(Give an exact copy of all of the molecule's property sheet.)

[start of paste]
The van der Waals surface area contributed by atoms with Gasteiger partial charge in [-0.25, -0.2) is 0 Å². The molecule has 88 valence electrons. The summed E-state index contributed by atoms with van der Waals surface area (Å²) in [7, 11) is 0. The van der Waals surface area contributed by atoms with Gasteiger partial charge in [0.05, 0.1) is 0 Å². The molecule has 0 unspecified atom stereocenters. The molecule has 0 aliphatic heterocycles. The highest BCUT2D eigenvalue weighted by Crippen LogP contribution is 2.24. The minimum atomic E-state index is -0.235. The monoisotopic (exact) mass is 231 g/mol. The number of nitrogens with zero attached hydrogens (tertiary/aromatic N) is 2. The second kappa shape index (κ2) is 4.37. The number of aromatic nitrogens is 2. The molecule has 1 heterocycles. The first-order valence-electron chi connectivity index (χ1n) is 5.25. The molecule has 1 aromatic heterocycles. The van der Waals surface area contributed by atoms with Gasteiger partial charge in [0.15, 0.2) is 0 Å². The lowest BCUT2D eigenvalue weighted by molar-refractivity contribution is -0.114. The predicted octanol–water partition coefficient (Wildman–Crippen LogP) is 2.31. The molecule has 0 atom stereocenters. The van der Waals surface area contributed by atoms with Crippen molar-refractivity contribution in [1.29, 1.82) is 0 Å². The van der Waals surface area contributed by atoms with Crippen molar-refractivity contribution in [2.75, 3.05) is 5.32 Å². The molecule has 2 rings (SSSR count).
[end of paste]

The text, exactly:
The van der Waals surface area contributed by atoms with Gasteiger partial charge in [-0.25, -0.2) is 0 Å². The molecule has 88 valence electrons. The summed E-state index contributed by atoms with van der Waals surface area (Å²) in [7, 11) is 0. The van der Waals surface area contributed by atoms with Gasteiger partial charge in [0.05, 0.1) is 0 Å². The molecule has 0 unspecified atom stereocenters. The molecule has 0 aliphatic heterocycles. The highest BCUT2D eigenvalue weighted by Crippen LogP contribution is 2.24. The minimum atomic E-state index is -0.235. The monoisotopic (exact) mass is 231 g/mol. The number of nitrogens with zero attached hydrogens (tertiary/aromatic N) is 2. The second kappa shape index (κ2) is 4.37. The number of aromatic nitrogens is 2. The molecule has 1 heterocycles. The first-order valence-electron chi connectivity index (χ1n) is 5.25. The molecule has 1 aromatic heterocycles. The van der Waals surface area contributed by atoms with Gasteiger partial charge in [0.15, 0.2) is 0 Å². The lowest BCUT2D eigenvalue weighted by molar-refractivity contribution is -0.114. The predicted octanol–water partition coefficient (Wildman–Crippen LogP) is 2.31. The molecule has 0 atom stereocenters. The van der Waals surface area contributed by atoms with Crippen molar-refractivity contribution in [1.29, 1.82) is 0 Å². The van der Waals surface area contributed by atoms with Crippen molar-refractivity contribution in [2.75, 3.05) is 5.32 Å². The molecule has 2 rings (SSSR count).